The UN special adviser on sport for development and peace says there is increasing understanding in the international community that sport can promote tolerance.
Switzerland's Adolf Ogi says he's pleased that the United Nations General Assembly decided to extend his mandate, but it is not yet clear whether he will stay in his post for another year.
"Our activities have created a lot of goodwill," Ogi told swissinfo in New York. "It's like mountain climbing, you go step by step."
He added that sport was an efficient and reasonable way of achieving the UN millennium goals, including a reduction by half of worldwide poverty by 2015.
The former Swiss government minister, who has been special advisor to the outgoing secretary-general, Kofi Annan, since 2001, said sport had gained its place within the UN but it had been hard work.
On Friday Annan told the UN General Assembly how sport can be used to promote peace and contribute to development.
Switzerland's ambassador to the UN, Peter Maurer, said during the debate that sport would play an important part in the future by strengthening the partnership between the UN and civil society.
Ogi said sport not only helps to stay fit and healthy but it also teaches people social skills. He said he strongly believed in the message that young people could learn tolerance and mutual respect in sport.
He added that sport could be instrumental in crossing religious, cultural and racial boundaries. He pointed out that a mixed team of Israeli and Palestinian youngsters took part in a soccer tournament in Switzerland last August.
"They played together in one team although there was a war between Israel and Lebanon at the time."
Year of Sport
Ogi also presented a book on the occasion of the UN Year of Sport in 2005. The 400-page strong publication gives an overview of the activities of the countries, sports associations and non-governmental groups.
It highlights the role stars, such as tennis ace Roger Federer of soccer heroes David Beckham and Ronaldo, play to pass on positive values through sport.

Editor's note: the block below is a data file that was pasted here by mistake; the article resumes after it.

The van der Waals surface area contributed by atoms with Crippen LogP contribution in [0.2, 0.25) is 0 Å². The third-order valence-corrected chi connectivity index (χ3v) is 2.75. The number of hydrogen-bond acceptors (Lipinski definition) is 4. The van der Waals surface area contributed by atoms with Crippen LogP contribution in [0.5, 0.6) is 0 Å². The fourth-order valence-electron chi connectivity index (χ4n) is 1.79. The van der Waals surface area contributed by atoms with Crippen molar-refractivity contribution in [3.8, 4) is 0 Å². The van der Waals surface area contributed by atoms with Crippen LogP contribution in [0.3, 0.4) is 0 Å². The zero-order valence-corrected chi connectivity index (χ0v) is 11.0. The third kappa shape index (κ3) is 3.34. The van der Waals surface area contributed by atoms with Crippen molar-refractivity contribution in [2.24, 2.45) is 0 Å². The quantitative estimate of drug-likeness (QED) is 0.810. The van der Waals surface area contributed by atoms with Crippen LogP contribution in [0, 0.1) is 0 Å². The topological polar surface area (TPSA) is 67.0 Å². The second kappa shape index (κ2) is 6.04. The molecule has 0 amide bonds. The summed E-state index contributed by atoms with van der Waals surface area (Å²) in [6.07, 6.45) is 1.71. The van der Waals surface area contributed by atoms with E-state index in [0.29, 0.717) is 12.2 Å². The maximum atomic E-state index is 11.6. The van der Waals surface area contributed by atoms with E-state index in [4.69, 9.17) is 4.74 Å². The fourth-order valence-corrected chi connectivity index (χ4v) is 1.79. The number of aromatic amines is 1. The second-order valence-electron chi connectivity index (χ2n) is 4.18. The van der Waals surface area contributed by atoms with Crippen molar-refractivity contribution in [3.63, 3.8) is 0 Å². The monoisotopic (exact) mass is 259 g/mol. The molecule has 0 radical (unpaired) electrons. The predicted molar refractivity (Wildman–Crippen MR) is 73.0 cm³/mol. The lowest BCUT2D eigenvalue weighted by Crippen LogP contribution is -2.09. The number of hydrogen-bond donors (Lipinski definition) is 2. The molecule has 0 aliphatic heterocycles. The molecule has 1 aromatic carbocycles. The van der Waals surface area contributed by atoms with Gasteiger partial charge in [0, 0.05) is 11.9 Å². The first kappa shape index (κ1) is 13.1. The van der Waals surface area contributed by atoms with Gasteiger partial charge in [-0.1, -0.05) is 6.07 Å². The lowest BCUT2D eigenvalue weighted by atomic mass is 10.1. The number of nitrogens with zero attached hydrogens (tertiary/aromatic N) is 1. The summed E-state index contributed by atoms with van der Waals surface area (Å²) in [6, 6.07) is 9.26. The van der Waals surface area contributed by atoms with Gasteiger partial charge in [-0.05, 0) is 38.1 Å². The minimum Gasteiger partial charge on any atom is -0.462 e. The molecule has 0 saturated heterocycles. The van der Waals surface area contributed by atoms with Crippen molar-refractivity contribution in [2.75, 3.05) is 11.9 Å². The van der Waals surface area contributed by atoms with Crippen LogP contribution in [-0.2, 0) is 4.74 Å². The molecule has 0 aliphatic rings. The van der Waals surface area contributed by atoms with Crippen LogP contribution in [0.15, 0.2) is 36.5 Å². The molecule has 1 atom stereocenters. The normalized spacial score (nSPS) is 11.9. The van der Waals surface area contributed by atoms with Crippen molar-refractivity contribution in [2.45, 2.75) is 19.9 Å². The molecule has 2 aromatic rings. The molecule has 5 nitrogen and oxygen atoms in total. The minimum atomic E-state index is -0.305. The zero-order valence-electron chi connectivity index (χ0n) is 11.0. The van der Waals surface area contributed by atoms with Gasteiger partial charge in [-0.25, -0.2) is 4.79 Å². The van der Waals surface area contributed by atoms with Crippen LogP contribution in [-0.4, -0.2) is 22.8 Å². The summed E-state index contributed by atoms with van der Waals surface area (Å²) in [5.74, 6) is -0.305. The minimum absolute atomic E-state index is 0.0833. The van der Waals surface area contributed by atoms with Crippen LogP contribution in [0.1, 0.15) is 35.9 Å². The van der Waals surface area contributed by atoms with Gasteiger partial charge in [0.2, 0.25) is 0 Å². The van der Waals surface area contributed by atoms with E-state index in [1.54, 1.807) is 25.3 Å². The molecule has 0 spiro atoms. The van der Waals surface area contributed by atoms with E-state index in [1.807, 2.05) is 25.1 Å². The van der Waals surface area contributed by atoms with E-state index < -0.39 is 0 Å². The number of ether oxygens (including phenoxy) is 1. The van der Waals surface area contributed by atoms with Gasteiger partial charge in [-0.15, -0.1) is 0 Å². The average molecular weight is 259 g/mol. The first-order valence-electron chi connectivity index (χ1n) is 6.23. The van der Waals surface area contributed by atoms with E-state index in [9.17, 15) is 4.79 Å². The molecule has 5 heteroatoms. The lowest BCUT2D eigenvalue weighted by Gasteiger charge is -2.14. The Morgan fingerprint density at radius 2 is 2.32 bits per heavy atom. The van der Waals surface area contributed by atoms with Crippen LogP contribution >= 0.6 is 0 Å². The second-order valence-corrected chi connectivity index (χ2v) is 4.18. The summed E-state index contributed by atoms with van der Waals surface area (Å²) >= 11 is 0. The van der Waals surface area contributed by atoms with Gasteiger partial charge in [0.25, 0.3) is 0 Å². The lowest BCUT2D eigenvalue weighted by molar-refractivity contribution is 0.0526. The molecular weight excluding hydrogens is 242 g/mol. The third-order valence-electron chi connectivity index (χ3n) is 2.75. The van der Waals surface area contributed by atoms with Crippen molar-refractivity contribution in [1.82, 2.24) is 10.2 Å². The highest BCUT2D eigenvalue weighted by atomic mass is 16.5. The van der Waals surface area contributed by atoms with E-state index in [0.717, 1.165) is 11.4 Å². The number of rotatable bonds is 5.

Ogi said he had received assurances from senior UN officials that sport should also become part of international humanitarian missions and for members of peacekeeping troops.
Ogi held talks in New York with representatives of the secretary-general elect, Ban Ki-moon, over the past few days. He said he was willing to continue his mission on a temporary basis. A final decision is expected in the next few months.
swissinfo, Rita Emch in New York
Ogi, a former Swiss government minister, was appointed special advisor on sport for development and peace by Secretary-General Kofi Annan in 2001.
In November 2004 Ogi launched the UN Year of Sport in New York together with Annan and Swiss tennis star Roger Federer. An international conference in Switzerland was held at the end of 2005.
The Swiss government's contribution towards Ogi's mandate for 2006 and 2007 totals SFr820,000 ($654,000).
Ogi said he was willing to continue in his role under Annan's successor, Ban Ki-moon.
The resolution adopted by the General Assembly calls on the UN, member countries and organisations to present projects for sport as a means to promote peace and development.
UN member states are to develop special sport activities aimed at eliminating discrimination against women and boost their empowerment.
Member states and sport federations are urged to assist and help fund such programmes in developing countries.